Growing up in Richmond, Calif., Alex Franklin was a fish out of water. Franklin was among the few White students to attend his elementary, middle and high schools, putting him in the minority. When Franklin first began teaching English at Redwood, he not only had to adjust his teaching style but also his personal beliefs to accommodate Redwood’s predominantly white populace. Having taught in Redwood’s English department for 15 years now, Franklin has left a meaningful impact on his students and fellow teachers, all while imparting important lessons on equality and understanding one another.
According to Franklin, these lessons were first inspired in middle school, where his race made him a target for bullying.
“I probably had about a dozen fights in junior high school. In a good portion of those, more than half, there was definitely racial elements that happened: being targeted for being White,” Franklin said.
One incident, in particular, occurred when he was 16, on one of his first dates with his current wife, Latrina, an African-American woman. Four Black men interrupted the two with a question for Latrina, “Why are you with a White boy?” The verbal harassment quickly escalated to violence. After Franklin thought the men had left, they returned with a 40-ounce glass bottle and slammed it against the back of Franklin’s head.
“The four males that struck me with a bottle [had] nothing to gain from hitting me. Their lives [didn’t] change. It’s a little moment of revenge, but [they weren’t] changing the things that made them angry, which are the racial barriers that they face,” Franklin said.
Now at Redwood, Franklin is glad to see equity training for the teachers help break down some of these racial barriers. According to Jeff Ryan, a longtime friend of Franklin and English teacher, Franklin has always placed an emphasis on enforcing racial equality.
“For people who aren’t familiar with people of color in their daily lives, they tend to—even though they try not to and they’re intelligent enough to not think this all the time—have certain preconceptions. I think [Franklin] is very good at disabusing people of those notions and dealing with people on a much more realistic level,” Ryan said.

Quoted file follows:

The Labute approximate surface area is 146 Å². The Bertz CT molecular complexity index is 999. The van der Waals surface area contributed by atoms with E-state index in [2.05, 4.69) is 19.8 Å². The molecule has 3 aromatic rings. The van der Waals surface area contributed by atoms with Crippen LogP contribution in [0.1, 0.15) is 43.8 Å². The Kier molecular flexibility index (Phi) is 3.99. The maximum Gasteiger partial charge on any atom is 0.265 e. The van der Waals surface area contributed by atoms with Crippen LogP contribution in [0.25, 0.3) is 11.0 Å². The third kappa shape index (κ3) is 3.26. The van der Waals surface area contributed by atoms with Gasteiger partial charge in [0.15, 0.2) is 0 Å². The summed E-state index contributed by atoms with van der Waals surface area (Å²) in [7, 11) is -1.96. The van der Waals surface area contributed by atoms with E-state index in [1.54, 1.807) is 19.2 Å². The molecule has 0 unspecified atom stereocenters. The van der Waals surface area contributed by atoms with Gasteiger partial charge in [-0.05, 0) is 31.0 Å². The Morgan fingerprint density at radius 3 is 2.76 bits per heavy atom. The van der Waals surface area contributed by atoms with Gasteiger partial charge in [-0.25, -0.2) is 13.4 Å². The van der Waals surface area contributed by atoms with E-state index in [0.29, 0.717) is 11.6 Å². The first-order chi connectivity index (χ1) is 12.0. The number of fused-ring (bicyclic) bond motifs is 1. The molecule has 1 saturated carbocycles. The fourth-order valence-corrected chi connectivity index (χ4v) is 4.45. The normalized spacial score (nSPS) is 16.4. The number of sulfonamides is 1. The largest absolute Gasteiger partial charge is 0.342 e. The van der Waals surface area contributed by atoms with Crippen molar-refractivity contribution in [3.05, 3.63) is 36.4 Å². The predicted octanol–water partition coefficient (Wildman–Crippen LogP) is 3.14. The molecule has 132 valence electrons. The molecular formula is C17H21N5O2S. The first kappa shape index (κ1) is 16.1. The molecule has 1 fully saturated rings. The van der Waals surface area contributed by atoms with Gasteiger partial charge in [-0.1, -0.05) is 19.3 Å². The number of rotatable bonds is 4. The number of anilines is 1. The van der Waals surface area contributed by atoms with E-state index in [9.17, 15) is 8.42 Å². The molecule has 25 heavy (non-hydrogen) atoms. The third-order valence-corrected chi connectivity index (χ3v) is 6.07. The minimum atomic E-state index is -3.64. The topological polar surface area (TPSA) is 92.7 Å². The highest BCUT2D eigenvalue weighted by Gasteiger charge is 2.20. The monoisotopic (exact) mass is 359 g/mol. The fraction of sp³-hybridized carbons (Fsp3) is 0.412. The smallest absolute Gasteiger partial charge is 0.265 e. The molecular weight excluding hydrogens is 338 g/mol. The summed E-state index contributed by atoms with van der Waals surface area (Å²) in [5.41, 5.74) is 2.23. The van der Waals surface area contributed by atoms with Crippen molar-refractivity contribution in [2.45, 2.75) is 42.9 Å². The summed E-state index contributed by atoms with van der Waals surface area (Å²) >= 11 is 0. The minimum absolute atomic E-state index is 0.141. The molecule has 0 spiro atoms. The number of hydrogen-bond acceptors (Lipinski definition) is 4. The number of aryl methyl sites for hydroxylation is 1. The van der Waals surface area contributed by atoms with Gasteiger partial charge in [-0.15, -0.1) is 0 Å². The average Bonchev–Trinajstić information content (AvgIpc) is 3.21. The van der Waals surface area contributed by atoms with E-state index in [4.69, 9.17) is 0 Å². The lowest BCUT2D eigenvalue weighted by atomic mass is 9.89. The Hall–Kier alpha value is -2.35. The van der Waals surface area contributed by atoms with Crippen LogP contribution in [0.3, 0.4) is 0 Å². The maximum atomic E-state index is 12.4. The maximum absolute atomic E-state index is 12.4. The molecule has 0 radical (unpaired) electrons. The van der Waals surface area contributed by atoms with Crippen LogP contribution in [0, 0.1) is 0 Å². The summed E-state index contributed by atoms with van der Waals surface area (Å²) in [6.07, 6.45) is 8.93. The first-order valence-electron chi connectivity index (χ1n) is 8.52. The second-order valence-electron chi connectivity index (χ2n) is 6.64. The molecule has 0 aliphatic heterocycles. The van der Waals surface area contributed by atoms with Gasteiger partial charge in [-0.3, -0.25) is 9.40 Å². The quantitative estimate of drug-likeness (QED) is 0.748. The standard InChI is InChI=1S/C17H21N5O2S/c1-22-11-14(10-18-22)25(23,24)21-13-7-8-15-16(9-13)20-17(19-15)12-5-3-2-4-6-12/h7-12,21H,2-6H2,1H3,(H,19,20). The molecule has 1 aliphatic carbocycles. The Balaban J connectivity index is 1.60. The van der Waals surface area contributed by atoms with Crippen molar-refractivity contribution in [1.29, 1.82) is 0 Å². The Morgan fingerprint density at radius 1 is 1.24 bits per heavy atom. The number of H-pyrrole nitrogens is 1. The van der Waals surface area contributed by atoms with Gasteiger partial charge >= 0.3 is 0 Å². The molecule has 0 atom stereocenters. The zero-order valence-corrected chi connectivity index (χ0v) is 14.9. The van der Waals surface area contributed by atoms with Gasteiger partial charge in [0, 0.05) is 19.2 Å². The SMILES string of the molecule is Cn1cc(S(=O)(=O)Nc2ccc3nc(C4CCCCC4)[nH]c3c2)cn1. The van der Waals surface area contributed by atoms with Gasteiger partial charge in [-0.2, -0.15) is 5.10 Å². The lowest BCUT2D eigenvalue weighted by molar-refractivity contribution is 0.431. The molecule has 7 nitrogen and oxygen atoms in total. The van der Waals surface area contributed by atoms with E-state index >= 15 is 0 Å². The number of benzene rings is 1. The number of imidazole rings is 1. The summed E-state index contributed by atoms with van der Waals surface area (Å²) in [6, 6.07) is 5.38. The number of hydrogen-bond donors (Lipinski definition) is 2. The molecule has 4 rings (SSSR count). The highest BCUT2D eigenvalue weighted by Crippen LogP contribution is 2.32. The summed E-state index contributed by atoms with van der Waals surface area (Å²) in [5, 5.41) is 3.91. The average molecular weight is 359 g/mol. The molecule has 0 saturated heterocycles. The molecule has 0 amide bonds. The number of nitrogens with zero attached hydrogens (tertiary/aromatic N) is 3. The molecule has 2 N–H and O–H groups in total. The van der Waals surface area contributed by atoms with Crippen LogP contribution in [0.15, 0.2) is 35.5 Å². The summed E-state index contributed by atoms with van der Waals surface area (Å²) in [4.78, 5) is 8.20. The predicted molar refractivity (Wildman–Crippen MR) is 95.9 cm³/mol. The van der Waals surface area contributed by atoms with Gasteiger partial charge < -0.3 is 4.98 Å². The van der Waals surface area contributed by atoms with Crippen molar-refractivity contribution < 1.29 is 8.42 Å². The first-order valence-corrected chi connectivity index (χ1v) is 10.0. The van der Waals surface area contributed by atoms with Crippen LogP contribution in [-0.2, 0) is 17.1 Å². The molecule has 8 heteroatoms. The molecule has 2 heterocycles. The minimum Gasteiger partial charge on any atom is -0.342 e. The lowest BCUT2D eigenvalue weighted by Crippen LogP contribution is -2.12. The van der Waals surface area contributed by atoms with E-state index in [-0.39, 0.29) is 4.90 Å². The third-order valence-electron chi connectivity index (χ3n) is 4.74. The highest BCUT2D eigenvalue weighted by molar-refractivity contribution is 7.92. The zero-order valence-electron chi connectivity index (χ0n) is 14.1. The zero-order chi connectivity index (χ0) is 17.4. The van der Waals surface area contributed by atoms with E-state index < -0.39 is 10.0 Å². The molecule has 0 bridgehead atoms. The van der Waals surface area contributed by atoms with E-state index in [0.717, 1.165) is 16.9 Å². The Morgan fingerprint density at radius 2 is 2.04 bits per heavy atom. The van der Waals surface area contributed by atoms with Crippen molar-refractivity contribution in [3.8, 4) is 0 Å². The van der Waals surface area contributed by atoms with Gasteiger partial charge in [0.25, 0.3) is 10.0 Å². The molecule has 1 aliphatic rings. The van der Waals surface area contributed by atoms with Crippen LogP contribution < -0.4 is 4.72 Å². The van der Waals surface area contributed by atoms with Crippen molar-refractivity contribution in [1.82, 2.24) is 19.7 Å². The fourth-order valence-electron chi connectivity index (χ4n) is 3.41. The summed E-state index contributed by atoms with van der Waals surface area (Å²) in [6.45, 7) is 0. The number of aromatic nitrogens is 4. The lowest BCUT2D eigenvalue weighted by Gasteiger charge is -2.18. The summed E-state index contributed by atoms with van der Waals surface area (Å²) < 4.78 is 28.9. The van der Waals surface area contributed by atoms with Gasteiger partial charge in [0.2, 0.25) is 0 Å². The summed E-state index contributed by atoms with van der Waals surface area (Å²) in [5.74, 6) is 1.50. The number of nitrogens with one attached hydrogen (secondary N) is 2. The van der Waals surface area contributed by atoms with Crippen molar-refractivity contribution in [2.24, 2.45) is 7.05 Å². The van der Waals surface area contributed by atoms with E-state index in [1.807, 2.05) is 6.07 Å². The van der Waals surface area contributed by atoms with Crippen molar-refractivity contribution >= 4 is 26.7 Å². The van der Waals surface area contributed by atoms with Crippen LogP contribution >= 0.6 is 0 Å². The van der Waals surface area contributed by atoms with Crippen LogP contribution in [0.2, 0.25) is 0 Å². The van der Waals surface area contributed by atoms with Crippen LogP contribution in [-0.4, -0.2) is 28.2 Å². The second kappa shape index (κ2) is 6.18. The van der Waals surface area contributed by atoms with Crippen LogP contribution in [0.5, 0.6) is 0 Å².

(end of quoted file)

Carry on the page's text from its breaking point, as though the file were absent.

When Franklin switched to teaching at Redwood in 2003 from his previous position at El Cerrito High School, he noticed how different the two schools were.
“I experienced some culture shock coming across the bridge. I first started teaching at El Cerrito High School and there were a couple of things that really struck me. One, the issues here are very different from the issues over there,” Franklin said. “Potential violence over there was something that students faced. Here, I’ve seen a couple of fights in my 15 years of teaching.”
At Redwood, racial diversity is limited, with a majority of students being White and Black enrollment at one percent, according to Data USA. In Franklin’s first year teaching at Redwood, the impacts of the school’s lack of diversity were put into perspective. A student brought to Franklin’s attention that other students were accusing Franklin of trying to “act Black,” which came from the inflections in his voice, tone and slang.
“It really stunned me because I didn’t realize that they thought I was trying to act Black, rather than I was just bringing with me what felt normal. So, I became more conscious of how I presented myself as a teacher here. I didn’t want that perception to leak into this idea that I’m putting up a false front and that would then interfere with my credibility and my delivery of the curriculum,” Franklin said.
Although Franklin changed the way he speaks in the classroom, he is still able to translate meaning from his experiences in Richmond, according to Ryan. Franklin has had a positive impact on Ryan’s perspective of Black culture.
“He made me understand the differences between Black and White cultures in a way that I hadn’t really before. I’d understood it in a more abstract, intellectual way because I’m just aware of the world, but he kind of made it real,” Ryan said.
Franklin’s understanding and background have made a positive impact on the lives of his students as well. Senior Helen Schwartz, a previous student of Franklin’s, created a close bond with Franklin in his class, Humanities/Short Story.
“Just hearing the stories that he would tell about some of the students he would interact with [in Richmond] really opened my eyes to how different it is. He also taught us about how he used Zen Buddhism to change how he was as a person and how he ended up becoming a lot more understanding of people and that other people’s actions aren’t a direct attack on him all the time,” Schwartz said.
Having lived in two distinct places, Franklin has a complex understanding of different cultures and the problems of many who identify with these cultures. At Redwood, Franklin tries to enlighten his students and fellow teachers on these issues.
“I think he’s probably one of the smartest people I’ve interacted with. He just has an advanced understanding of the world and how it works. I really took everything he said with a lot of meaning,” Schwartz said.